It is often the case that domain objects hang about in memory for a fair while, as processing in the application occurs, making each optional instance rather long-lived (tied to the lifetime of the domain object). By contrast, the Optional instance returned from the getter is likely to be very short-lived. The caller will call the getter, interpret the result, and then move on. If you know anything about garbage collection you'll know that the JVM handles these short-lived objects well. In addition, there is more potential for hotspot to remove the costs of the Optional instance when it is short lived. While it is easy to claim this is "premature optimization", as engineers it is our responsibility to know the limits and capabilities of the system we work with and to choose carefully the point where it should be stressed.

While it is a minor point, it should be noted that the class could be Serializable, something that is not possible if any field is Optional (as Optional does not implement Serializable).

The approach above does not use Optional for inputs, such as setters or constructors. While accepting Optional would work, it is my experience that having Optional on a setter or constructor is annoying for the caller, as they typically have the actual object. Forcing the caller to wrap the parameter in Optional is an annoyance I'd prefer not to inflict on users. (ie. convenience trumps strictness on input)

On the downside, this approach results in objects that are not beans. The return type of the getter does not match the type of the field, which can cause issues for some tools. Before adopting this approach, check that any tool you use can handle it, such as by directly accessing the field.

If adopted widely in an application, the problem of null tends to disappear without a big fight. Since each domain object refuses to return null, the application tends to never have null passed about. In my experience, adopting this approach tends to result in code where null is never used outside the private scope of a class. And importantly, this happens naturally, without it being a painful transition. Over time, you start to write less defensive code, because you are more confident that no variable will actually contain null.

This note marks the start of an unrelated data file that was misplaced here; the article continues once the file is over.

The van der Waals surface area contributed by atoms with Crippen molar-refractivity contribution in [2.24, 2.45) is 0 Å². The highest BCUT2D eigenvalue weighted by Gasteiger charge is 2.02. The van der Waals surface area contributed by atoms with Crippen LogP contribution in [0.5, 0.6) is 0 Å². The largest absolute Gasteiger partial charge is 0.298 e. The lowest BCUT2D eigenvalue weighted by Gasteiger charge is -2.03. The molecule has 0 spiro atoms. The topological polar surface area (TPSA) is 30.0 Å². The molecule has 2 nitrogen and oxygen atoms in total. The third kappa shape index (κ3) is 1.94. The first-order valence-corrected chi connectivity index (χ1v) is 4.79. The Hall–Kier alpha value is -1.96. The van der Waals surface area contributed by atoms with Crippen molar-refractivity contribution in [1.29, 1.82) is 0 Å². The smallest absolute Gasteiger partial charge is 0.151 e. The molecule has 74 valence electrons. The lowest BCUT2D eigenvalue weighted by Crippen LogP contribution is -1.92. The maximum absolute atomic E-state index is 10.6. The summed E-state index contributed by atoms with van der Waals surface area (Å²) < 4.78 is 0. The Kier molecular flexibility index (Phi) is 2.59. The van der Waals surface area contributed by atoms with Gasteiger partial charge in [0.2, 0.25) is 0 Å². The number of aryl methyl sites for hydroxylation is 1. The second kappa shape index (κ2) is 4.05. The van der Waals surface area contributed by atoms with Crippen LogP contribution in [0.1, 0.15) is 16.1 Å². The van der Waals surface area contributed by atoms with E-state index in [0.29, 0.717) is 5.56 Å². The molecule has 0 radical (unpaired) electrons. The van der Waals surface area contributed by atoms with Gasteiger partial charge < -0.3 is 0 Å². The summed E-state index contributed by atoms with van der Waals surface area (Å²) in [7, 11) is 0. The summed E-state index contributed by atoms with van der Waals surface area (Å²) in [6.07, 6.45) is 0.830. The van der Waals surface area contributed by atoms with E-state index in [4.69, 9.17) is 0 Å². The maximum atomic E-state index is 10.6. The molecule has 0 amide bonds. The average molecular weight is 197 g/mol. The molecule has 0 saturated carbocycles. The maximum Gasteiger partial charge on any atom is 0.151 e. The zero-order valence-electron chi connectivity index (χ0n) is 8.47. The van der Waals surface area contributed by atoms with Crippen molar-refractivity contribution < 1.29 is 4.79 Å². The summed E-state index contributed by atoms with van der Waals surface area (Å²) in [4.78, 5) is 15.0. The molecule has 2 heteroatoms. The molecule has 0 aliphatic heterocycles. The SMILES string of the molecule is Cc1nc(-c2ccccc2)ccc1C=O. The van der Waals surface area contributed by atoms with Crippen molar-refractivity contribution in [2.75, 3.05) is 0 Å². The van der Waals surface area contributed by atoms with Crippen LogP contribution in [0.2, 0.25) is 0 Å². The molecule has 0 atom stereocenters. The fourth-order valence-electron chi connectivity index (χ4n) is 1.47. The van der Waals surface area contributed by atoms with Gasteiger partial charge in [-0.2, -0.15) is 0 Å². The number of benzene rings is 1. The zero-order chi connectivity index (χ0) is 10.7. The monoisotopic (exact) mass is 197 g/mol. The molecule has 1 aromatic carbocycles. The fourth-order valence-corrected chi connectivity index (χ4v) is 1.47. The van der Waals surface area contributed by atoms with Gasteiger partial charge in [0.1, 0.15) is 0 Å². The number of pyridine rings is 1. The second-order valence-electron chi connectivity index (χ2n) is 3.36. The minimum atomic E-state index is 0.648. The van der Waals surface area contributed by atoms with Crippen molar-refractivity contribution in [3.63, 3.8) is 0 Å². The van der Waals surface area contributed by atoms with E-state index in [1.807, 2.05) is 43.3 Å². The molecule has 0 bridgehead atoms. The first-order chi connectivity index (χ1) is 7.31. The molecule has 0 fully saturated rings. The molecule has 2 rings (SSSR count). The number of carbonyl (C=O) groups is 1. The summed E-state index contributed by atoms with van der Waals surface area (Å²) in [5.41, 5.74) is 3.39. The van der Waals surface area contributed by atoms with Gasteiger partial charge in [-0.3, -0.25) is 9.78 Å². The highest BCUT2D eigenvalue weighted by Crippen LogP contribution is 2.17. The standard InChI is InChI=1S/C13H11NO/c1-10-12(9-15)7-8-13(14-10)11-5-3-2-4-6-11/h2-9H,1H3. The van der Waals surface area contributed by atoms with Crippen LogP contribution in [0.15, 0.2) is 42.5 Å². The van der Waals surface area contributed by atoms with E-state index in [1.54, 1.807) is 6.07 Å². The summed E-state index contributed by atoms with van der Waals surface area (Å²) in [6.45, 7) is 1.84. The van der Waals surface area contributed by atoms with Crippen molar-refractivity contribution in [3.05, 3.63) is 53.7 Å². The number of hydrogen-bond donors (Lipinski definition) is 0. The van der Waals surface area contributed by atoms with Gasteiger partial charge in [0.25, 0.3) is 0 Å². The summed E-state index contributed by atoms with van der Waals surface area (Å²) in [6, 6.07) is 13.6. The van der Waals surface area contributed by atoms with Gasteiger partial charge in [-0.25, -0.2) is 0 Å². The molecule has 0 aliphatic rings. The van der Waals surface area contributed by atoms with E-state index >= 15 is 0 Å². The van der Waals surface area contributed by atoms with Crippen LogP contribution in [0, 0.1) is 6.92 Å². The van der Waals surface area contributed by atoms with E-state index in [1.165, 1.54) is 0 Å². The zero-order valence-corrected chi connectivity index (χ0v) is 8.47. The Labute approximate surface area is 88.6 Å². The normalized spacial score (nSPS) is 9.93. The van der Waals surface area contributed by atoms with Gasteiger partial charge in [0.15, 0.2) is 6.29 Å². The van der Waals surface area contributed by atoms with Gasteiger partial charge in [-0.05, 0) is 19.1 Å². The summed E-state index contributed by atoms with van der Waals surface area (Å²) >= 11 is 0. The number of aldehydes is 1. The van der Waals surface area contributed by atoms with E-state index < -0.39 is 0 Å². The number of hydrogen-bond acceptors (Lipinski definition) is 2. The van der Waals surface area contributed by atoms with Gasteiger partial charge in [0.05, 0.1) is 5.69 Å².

The key to making this approach work beyond the basics is to learn the various methods on Optional. If you simply call Optional.get() you've missed the whole point of the class.

For example, here is some code that handles an XML parse where either "effectiveDate" or "relativeEffectiveDate" is present:

 AdjustableDate startDate = tradeEl.getChildOptional("effectiveDate")
   .map(el -> parseKnownDate(el))
   .orElseGet(() -> parseRelativeDate(tradeEl.getChildSingle("relativeEffectiveDate")));

Breaking this down, tradeEl.getChildOptional("effectiveDate") returns an Optional<XmlElement>. If the element was found, the map() function is invoked to parse the date. If the element was not found, the orElseGet() function is invoked to parse the relative date.

For a large enterprise-style codebase that uses this approach to Optional, see OpenGamma Strata, a modern open source toolkit for the finance industry.

See also Joda-Beans code generation, which can generate this pattern (and much more).

Finally, it should be noted that some future Java version, beyond Java 9, will probably support value types. In this future world, the costs associated with Optional will disappear, and using it far more widely will make sense. I simply argue that now is not the time for an "optional everywhere" approach.


This article outlines a pragmatic approach to using Optional in Java 8. If followed consistently on a new application, the problem of null tends to just fade away.

Any comments?